understand that lethal armed force is sometimes the only moral and practical response to evil

5-0 out of 5 stars This book covers all the angles
This book is not a written counterpart to the movie "Munich". This book goes into much deeper detail on all the parties involved in the Munich Massacre and the subsequent events that followed years and even decades later. It's well put together and easy to read with enough spy/assassin stuff to keep you moving to the next chapter.

2-0 out of 5 stars Striking Out
"Striking Back" is an incoherent and repetitive description of various assassinations carried out by Israeli military and intelligence authorities in the wake of the killing of Israeli athletes and coaches at the 1972 Olympics.The author's research might be impressive -- he implies that much of the material in the book was never publicly stated before -- but he has no ability to present it in an interesting way.

The chapters are short, and most of them cover one assassination. They all start to sound alike after a while. And there's little context to them.If you already know a lot about Israeli politics and history, perhaps the book is more meaningful. But I doubt it, as it's far from a sophisticated book. It's definitely aimed at the casual reader about the modern Middle East.

The author tries to make some assessment of the value of assassinations as a strategy, but he doesn't do enough on that account, either.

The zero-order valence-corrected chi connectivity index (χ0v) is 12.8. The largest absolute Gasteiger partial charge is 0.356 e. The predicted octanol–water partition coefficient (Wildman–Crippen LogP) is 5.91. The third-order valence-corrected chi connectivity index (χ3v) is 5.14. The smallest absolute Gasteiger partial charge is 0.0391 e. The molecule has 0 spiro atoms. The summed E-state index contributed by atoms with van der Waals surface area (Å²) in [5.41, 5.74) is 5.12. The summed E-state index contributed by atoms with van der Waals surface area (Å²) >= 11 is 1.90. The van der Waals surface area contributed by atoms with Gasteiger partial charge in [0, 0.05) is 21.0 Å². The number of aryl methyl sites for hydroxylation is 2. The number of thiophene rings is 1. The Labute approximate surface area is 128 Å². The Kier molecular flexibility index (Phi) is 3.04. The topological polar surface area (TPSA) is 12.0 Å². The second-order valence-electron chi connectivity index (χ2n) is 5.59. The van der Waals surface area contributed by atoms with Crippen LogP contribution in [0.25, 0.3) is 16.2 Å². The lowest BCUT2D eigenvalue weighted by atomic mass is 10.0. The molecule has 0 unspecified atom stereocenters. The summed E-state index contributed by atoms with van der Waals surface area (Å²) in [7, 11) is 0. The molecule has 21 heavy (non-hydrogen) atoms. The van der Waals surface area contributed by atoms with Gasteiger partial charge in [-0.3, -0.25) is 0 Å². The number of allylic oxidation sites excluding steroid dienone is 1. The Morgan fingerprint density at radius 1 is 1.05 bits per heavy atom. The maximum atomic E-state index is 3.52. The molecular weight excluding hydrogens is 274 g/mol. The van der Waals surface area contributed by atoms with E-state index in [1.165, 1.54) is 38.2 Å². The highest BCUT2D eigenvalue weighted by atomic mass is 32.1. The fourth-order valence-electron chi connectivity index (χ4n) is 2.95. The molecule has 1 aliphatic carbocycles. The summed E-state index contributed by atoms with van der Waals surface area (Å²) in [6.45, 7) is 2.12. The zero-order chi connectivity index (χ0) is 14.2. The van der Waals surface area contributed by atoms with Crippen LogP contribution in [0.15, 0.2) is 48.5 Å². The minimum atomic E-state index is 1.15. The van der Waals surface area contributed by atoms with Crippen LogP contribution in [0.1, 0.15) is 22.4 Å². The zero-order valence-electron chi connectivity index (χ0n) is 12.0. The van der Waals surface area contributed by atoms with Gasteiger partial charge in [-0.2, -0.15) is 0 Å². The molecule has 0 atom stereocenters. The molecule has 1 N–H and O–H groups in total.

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10. Day Hiking, Olympic Peninsula (Done in a Day)
by Craig Romano
Paperback: 354 Pages (2007-04-30)
list price: US$18.95 -- used & new: US$10.00
(price subject to change: see help)
Asin: 159485047X
Average Customer Review: 4.5 out of 5 stars
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Editorial Review

Product Description
Introducing next-generation trail guides for the Northwest.We asked hikers what they want in a trail guide today and this is what they said: more day hikes, with options for extending the trip; hike selection conveniently arranged by highway and travel corridors; more hikes close to urban centers; more year-round hikes at low elevation; clear driving directions; a portable size; and more use of color.